Remember that communication can also be the best way to tackle disruptive behaviour. For neurodivergent students, this behaviour can sometimes be rooted in overstimulation, under-stimulation or frustration at struggling with the task at hand. Give your students an opportunity to explain to you how they feel so you can address the issue that caused their behaviour in the first place.

Employ a range of teaching strategies

Every child is different and so is their approach to learning. With a class of thirty or more it can be difficult to address each and every pupil’s learning needs, but offering variety in your activities can generally get all of your students engaged at some point, for example by moving between visual, auditory, kinaesthetic, and reading and writing activities.

Where possible, avoid exclusively setting written work as this can lead to some students falling behind and taking longer to complete tasks than their neurotypical classmates.

One useful alternative could be oral practice in pairs or small groups – ask your students to discuss their answers and write down their ideas on a whiteboard. You could integrate mind maps into this exercise too, to get ideas down in a quick and easy way. Or for students who are more visual
learners and like to get creative, drawing activities such as storyboards can be a useful way to demonstrate understanding. You can also use ‘fill in the blank’ or labelling activities or matching exercises to quickly test knowledge.

As well as too much written work, try to avoid public reading as this can be a lot of pressure for students who struggling with visual stress, try to do reading activities individually or in very small groups.

Remember that although a lot of neurodivergent students may struggle with sensory difficulties, their sensory differences can also unlock useful learning thanks to sensory seeking behaviour, so get creative with engaging the five senses! Is there a catchy song you can come up with to help students memorise facts? Or a tactile activity or experiment that will help them experience the learning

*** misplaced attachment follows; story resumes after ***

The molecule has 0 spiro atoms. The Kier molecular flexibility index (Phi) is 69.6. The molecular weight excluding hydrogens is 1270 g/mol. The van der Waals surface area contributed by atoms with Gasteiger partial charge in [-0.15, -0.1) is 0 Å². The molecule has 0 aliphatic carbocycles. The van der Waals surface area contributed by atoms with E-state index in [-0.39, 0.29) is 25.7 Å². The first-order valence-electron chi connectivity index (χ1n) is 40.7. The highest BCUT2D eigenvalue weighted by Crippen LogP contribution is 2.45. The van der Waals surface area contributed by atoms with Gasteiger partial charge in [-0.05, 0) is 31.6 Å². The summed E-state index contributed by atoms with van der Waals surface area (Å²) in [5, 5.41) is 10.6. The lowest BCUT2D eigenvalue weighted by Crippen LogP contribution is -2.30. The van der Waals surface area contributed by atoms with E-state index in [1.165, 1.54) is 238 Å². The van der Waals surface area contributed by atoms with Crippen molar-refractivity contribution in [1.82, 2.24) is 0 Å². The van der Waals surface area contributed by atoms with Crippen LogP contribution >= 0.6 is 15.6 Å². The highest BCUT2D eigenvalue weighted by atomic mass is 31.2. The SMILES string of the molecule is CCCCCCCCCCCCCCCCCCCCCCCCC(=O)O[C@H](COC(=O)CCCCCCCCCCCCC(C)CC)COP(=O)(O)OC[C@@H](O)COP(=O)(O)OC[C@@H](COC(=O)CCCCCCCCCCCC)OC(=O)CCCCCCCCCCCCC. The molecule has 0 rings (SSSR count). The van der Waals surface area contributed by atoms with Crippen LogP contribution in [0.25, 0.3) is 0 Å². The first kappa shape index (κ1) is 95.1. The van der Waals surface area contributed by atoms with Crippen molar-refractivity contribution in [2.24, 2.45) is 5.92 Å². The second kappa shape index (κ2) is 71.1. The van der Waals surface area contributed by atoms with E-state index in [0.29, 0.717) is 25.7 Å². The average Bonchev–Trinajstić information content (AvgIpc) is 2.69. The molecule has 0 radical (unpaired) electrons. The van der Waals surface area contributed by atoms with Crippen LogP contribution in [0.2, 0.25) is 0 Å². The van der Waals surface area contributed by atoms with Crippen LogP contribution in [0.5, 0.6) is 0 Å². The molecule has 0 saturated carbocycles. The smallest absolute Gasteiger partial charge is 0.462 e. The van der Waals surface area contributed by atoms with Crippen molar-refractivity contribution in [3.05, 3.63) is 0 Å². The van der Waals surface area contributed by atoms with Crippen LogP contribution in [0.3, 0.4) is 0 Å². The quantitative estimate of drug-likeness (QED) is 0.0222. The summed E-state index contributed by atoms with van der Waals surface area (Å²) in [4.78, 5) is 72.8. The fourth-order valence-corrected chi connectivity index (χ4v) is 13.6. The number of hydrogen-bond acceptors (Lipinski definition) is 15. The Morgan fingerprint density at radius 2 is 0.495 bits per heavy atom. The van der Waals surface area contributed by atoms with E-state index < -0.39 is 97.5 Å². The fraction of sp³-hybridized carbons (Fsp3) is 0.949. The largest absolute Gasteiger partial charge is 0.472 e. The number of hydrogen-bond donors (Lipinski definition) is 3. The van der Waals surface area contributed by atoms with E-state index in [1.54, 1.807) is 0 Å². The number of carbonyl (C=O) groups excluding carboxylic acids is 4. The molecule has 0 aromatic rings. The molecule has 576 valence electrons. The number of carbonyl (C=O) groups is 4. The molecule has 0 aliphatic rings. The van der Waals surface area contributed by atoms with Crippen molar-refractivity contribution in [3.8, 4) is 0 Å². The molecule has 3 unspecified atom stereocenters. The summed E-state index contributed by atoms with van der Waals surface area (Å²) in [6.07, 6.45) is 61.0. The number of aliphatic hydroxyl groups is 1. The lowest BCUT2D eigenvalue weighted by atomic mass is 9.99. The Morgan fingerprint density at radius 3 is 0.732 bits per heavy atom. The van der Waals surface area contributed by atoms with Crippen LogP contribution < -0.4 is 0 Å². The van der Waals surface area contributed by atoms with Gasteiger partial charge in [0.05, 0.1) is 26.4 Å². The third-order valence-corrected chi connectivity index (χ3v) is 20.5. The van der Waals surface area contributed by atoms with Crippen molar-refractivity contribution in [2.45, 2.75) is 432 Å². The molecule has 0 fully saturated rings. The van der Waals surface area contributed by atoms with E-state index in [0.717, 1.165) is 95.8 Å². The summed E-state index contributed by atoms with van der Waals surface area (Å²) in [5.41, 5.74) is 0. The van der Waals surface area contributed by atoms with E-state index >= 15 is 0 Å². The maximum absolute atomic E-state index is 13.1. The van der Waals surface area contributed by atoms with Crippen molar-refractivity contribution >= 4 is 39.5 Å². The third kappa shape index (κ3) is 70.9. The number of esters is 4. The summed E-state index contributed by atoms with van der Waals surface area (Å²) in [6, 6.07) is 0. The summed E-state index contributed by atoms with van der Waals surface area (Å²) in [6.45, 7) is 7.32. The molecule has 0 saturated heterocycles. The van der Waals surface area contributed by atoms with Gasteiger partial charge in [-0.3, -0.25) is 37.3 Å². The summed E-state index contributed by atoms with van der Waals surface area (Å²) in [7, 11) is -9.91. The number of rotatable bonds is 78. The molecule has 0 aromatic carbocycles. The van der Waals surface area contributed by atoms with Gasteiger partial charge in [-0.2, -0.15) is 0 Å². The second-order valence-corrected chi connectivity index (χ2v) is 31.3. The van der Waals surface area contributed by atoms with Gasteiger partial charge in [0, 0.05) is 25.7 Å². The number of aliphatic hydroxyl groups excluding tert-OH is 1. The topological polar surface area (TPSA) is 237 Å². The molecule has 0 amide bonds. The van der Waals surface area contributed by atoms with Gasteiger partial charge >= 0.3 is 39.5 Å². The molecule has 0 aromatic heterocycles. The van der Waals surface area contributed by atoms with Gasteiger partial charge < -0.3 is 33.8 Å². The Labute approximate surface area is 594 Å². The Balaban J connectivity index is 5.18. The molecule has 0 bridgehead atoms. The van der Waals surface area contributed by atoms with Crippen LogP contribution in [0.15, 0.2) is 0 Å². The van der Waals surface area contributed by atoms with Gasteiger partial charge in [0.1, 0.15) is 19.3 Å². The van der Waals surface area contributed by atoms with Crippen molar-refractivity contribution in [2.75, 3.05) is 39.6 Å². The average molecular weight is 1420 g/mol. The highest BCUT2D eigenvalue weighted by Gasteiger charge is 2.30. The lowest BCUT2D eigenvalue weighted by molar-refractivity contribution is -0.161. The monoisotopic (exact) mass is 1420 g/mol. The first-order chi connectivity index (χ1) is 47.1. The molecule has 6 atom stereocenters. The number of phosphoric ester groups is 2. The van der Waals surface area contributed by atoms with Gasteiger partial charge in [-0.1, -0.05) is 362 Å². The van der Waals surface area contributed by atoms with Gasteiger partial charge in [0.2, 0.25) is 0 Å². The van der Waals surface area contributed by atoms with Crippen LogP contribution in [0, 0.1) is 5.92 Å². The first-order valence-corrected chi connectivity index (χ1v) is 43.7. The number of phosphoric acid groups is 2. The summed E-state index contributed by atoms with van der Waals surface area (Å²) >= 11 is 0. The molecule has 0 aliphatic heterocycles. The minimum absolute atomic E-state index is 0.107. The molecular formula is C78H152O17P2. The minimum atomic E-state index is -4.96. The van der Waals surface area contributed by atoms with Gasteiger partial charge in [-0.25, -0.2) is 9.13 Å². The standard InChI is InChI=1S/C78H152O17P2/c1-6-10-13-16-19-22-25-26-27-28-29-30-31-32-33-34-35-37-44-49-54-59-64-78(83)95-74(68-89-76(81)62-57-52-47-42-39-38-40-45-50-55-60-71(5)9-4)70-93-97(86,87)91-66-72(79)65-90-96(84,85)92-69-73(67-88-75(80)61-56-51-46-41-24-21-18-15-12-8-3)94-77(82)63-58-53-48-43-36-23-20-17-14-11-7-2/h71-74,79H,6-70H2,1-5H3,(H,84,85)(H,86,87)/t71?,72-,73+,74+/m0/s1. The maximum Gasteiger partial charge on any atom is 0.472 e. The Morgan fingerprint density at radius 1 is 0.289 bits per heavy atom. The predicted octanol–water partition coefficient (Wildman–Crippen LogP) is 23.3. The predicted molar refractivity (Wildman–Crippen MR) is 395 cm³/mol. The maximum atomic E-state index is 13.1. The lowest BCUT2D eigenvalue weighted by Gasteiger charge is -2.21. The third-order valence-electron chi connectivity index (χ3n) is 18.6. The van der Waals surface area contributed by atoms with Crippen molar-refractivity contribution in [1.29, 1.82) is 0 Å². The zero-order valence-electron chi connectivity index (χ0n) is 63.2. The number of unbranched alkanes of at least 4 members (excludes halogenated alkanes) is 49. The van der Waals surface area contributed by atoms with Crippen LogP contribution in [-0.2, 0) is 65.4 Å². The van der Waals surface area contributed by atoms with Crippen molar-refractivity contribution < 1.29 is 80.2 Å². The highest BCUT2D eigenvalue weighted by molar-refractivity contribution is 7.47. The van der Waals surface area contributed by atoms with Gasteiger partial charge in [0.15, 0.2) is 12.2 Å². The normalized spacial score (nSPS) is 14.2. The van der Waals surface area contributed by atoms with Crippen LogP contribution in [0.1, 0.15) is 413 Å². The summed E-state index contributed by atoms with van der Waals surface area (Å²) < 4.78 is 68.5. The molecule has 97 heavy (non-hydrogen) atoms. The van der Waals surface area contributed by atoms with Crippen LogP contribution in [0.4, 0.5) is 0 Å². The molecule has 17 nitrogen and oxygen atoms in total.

Use accessible resources

A lot of the struggles your neurodivergent students may have could be down to resources simply being too difficult to read and therefore inaccessible. Try to find or create resources with dyslexia friendly, sans serif fonts such as arial or comic sans, with cream backgrounds. Some students will also benefit from text in a larger font (aim for size 16px) and from text being broken up into sections with accompanying images.

For example, all of our A3 rapid recall whiteboards are cream tinted with dyslexia friendly font and laminated with a premium low glare, matte laminate so that they are also accessible for students with visual stress.

Be open and patient

It’s important to be patient with students who may need to take longer to process information and plan responses – don’t push and pressure them into participation. Where possible offer alternative methods of communication to them and try and use clear body language and gestures to help aid their processing.

Neurodivergent students may struggle with confidence if they’re finding tasks trickier than their peers, so using whiteboards to give them a chance to practice, wipe out mistakes and try again can be really encouraging.

Be sure to listen to your students and do your best to make adjustments for them where possible. Make sure you’re also providing plenty of praise, recognising their efforts and celebrating what makes them themselves.

If you would like to incorporate mini whiteboards in your inclusive classroom, explore our popular range of Show-me mini whiteboards.
Designed with teachers in mind, the core range of plain, lined and gridded mini whiteboards have an ultra-smooth, glossy surface for optimal erasability, ideal for use in the busy classroom.